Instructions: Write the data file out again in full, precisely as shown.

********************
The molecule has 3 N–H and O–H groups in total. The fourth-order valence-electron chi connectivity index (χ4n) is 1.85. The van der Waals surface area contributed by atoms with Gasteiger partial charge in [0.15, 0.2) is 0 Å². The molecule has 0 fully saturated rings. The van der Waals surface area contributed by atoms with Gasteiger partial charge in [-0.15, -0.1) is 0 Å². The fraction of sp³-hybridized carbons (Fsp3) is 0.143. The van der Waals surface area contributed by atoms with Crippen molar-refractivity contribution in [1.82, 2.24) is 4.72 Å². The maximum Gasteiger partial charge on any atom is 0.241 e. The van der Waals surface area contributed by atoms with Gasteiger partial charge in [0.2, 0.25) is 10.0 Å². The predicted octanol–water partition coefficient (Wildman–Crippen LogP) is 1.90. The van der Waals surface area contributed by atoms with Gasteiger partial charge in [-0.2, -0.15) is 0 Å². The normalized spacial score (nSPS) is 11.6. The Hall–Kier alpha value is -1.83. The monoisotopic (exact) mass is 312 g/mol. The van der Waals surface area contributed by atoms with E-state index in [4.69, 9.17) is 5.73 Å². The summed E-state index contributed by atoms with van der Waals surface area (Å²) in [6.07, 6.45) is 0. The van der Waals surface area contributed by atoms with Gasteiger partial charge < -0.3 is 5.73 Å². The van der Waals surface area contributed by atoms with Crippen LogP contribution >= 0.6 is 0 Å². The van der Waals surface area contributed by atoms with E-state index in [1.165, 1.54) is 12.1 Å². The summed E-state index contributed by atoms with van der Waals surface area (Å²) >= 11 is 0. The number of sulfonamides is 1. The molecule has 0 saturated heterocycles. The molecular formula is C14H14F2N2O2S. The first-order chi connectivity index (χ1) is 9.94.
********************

The molecule has 3 N–H and O–H groups in total. The fourth-order valence-electron chi connectivity index (χ4n) is 1.85. The van der Waals surface area contributed by atoms with Gasteiger partial charge in [0.15, 0.2) is 0 Å². The molecule has 0 fully saturated rings. The van der Waals surface area contributed by atoms with Gasteiger partial charge in [-0.15, -0.1) is 0 Å². The fraction of sp³-hybridized carbons (Fsp3) is 0.143. The van der Waals surface area contributed by atoms with Crippen molar-refractivity contribution in [1.82, 2.24) is 4.72 Å². The maximum Gasteiger partial charge on any atom is 0.241 e. The van der Waals surface area contributed by atoms with Gasteiger partial charge in [0.2, 0.25) is 10.0 Å². The predicted octanol–water partition coefficient (Wildman–Crippen LogP) is 1.90. The van der Waals surface area contributed by atoms with Gasteiger partial charge in [-0.2, -0.15) is 0 Å². The normalized spacial score (nSPS) is 11.6. The Hall–Kier alpha value is -1.83. The monoisotopic (exact) mass is 312 g/mol. The van der Waals surface area contributed by atoms with E-state index in [4.69, 9.17) is 5.73 Å². The summed E-state index contributed by atoms with van der Waals surface area (Å²) in [6.07, 6.45) is 0. The van der Waals surface area contributed by atoms with Gasteiger partial charge < -0.3 is 5.73 Å². The van der Waals surface area contributed by atoms with Crippen LogP contribution >= 0.6 is 0 Å². The van der Waals surface area contributed by atoms with E-state index in [1.165, 1.54) is 12.1 Å². The summed E-state index contributed by atoms with van der Waals surface area (Å²) >= 11 is 0. The number of sulfonamides is 1. The molecule has 0 saturated heterocycles. The molecular formula is C14H14F2N2O2S. The first-order chi connectivity index (χ1) is 9.94.